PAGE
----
On May 31, 2010, British Columbia based Telus Corporation announced launch of a new consumer ehealth service, TELUS health space, powered by Microsoft’s HealthVault. This will allow Canadians access to their personal health record (PHR) files on the internet or on mobile devices, potentially empowering individuals to be better involved in the management of their health. The concept of Web-based patient controlled health records is relatively new. Microsoft launched HealthVault in 2007, Google launched its platform, Google Health in 2008. These PHR services (or patient-controlled health record (PCHR) as they are also called) were originally marketed directly to consumers. However, an article in Health Data Management Magazine observed a change in strategy-- these services are now being offered in partnership with hospitals and emerging health record banks. Partnerships are also being aggressively sought with medical device manufacturers to establish connectivity to various medical devices for home health monitoring, as well with hospital infrastructures to increase capability for data integration and disease management services.
Apparently, this is the first consumer health platform in Canada to achieve Canada Health Infoway pre-implementation certification for providing a secure, interoperable application environment and personal information health platform, and it is also the first international deployment of HealthVault. Telus Corp. is Canada’s third-largest wireless carrier. It is creating an online medical database with Microsoft Corp. to expand its telecommunication services to the health-care industry. While it has faced flagging revenues due to competition in the mobile phone industry, its health-care business is expanding by more than 10% a year and the unit is profitable, according to an article in Businessweek. Telus expects to license its PHR software to healthcare organizations, including provincial governments, health authorities, hospitals, insurers, individual practitioners and employers.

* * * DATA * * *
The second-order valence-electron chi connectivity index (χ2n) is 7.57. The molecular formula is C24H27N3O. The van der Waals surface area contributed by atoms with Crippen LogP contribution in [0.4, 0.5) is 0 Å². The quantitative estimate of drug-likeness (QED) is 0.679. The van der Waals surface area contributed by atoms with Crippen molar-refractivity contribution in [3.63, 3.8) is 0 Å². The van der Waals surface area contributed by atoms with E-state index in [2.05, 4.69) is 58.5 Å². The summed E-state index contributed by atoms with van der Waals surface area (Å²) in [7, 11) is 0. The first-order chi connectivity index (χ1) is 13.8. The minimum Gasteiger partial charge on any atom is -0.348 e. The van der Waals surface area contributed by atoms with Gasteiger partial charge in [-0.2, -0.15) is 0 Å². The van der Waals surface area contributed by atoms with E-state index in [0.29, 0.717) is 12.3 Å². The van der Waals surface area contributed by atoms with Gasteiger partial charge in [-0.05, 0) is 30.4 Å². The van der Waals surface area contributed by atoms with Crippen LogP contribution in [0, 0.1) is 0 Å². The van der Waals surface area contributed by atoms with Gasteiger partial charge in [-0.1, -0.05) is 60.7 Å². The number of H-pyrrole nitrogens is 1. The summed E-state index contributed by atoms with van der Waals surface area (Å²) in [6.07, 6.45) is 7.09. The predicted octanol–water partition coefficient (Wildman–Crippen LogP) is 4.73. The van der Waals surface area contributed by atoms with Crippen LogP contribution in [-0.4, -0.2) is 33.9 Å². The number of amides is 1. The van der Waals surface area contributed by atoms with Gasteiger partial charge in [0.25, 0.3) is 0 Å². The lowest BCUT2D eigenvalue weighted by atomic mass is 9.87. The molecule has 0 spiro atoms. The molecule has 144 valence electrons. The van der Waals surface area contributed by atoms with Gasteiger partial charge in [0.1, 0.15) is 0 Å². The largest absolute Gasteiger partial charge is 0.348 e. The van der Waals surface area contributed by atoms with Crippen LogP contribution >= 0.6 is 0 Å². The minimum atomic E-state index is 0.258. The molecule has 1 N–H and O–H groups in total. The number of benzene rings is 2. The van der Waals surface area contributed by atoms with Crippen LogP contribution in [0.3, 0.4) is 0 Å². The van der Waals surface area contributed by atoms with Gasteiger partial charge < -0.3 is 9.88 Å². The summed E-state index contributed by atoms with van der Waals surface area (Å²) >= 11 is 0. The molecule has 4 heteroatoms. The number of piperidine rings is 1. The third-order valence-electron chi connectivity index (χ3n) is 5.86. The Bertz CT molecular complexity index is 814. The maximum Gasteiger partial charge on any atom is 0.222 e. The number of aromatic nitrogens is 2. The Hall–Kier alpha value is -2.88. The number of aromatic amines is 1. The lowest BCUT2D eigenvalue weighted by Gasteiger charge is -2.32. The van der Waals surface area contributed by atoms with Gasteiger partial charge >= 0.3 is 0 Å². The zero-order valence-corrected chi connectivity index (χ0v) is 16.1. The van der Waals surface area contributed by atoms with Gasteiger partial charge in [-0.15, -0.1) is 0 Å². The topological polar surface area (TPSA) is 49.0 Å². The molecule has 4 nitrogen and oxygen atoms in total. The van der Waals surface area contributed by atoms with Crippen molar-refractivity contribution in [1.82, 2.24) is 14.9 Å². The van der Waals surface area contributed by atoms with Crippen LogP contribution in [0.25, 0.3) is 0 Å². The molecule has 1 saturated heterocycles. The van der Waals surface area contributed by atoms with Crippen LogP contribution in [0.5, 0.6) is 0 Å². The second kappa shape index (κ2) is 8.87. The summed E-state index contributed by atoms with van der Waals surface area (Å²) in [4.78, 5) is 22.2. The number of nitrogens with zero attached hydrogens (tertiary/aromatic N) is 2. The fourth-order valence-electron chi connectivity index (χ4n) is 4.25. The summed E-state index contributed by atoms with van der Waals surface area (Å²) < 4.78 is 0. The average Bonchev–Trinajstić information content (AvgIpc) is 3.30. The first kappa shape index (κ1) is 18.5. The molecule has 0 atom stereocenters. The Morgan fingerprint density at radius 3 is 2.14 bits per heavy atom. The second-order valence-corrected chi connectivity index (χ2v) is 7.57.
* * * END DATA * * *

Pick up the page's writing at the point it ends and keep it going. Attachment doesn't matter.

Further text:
Patient controlled health records have the potential to revolutionize healthcare, but there are some challenges to overcome. Privacy regulation compliance, data integrity assurance, interoperability of devices etc. are technological challenges that are being addressed. However, the full potential of PHRs to revolutionize the healthcare system will only be realized when providers are adequately persuaded of the benefit of sharing data, and patients and providers have access to the education and the tools they need to effectively work with the system.